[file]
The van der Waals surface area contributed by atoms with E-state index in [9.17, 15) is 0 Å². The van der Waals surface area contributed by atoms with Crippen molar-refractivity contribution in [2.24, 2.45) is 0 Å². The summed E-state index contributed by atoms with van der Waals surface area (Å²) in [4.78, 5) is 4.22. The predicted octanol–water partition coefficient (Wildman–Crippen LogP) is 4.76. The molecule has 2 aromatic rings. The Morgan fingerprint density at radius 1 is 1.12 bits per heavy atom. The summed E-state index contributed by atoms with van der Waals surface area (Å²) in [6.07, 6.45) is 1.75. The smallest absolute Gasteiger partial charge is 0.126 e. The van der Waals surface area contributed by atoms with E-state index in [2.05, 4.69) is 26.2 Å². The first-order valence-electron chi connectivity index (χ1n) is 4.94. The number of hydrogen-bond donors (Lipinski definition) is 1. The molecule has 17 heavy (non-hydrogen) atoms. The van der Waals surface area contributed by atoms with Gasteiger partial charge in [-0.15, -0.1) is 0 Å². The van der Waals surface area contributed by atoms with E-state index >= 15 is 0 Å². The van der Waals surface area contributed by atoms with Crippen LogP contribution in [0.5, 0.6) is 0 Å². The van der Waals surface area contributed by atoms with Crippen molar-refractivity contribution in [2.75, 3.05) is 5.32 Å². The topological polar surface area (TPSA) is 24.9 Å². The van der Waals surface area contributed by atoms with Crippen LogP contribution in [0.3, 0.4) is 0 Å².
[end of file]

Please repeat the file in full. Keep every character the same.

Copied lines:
The van der Waals surface area contributed by atoms with E-state index in [9.17, 15) is 0 Å². The van der Waals surface area contributed by atoms with Crippen molar-refractivity contribution in [2.24, 2.45) is 0 Å². The summed E-state index contributed by atoms with van der Waals surface area (Å²) in [4.78, 5) is 4.22. The predicted octanol–water partition coefficient (Wildman–Crippen LogP) is 4.76. The molecule has 2 aromatic rings. The Morgan fingerprint density at radius 1 is 1.12 bits per heavy atom. The summed E-state index contributed by atoms with van der Waals surface area (Å²) in [6.07, 6.45) is 1.75. The smallest absolute Gasteiger partial charge is 0.126 e. The van der Waals surface area contributed by atoms with E-state index in [2.05, 4.69) is 26.2 Å². The first-order valence-electron chi connectivity index (χ1n) is 4.94. The number of hydrogen-bond donors (Lipinski definition) is 1. The molecule has 17 heavy (non-hydrogen) atoms. The van der Waals surface area contributed by atoms with Gasteiger partial charge in [-0.15, -0.1) is 0 Å². The van der Waals surface area contributed by atoms with E-state index >= 15 is 0 Å². The van der Waals surface area contributed by atoms with Crippen LogP contribution in [0.5, 0.6) is 0 Å². The van der Waals surface area contributed by atoms with Crippen molar-refractivity contribution in [2.75, 3.05) is 5.32 Å². The topological polar surface area (TPSA) is 24.9 Å². The van der Waals surface area contributed by atoms with Crippen LogP contribution in [0.3, 0.4) is 0 Å².